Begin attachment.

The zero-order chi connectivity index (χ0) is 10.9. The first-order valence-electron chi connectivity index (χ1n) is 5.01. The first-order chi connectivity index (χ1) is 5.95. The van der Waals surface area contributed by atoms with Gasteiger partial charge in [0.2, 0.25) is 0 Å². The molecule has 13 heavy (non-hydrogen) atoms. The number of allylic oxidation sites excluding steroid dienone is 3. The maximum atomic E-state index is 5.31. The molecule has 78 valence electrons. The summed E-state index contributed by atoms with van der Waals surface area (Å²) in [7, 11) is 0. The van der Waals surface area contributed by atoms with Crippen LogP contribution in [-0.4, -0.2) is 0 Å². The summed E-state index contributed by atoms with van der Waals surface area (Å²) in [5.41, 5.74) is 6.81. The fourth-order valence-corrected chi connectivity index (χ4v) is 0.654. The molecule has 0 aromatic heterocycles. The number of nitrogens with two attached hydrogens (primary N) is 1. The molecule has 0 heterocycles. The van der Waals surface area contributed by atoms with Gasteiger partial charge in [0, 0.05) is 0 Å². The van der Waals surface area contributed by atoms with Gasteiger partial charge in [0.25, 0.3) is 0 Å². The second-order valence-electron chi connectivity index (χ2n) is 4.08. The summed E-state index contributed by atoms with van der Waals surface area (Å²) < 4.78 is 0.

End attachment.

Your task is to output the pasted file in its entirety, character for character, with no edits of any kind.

The zero-order chi connectivity index (χ0) is 10.9. The first-order valence-electron chi connectivity index (χ1n) is 5.01. The first-order chi connectivity index (χ1) is 5.95. The van der Waals surface area contributed by atoms with Gasteiger partial charge in [0.2, 0.25) is 0 Å². The molecule has 13 heavy (non-hydrogen) atoms. The number of allylic oxidation sites excluding steroid dienone is 3. The maximum atomic E-state index is 5.31. The molecule has 78 valence electrons. The summed E-state index contributed by atoms with van der Waals surface area (Å²) in [7, 11) is 0. The van der Waals surface area contributed by atoms with Crippen LogP contribution in [-0.4, -0.2) is 0 Å². The summed E-state index contributed by atoms with van der Waals surface area (Å²) in [5.41, 5.74) is 6.81. The fourth-order valence-corrected chi connectivity index (χ4v) is 0.654. The molecule has 0 aromatic heterocycles. The number of nitrogens with two attached hydrogens (primary N) is 1. The molecule has 0 heterocycles. The van der Waals surface area contributed by atoms with Gasteiger partial charge in [0, 0.05) is 0 Å². The van der Waals surface area contributed by atoms with Gasteiger partial charge in [0.25, 0.3) is 0 Å². The second-order valence-electron chi connectivity index (χ2n) is 4.08. The summed E-state index contributed by atoms with van der Waals surface area (Å²) < 4.78 is 0.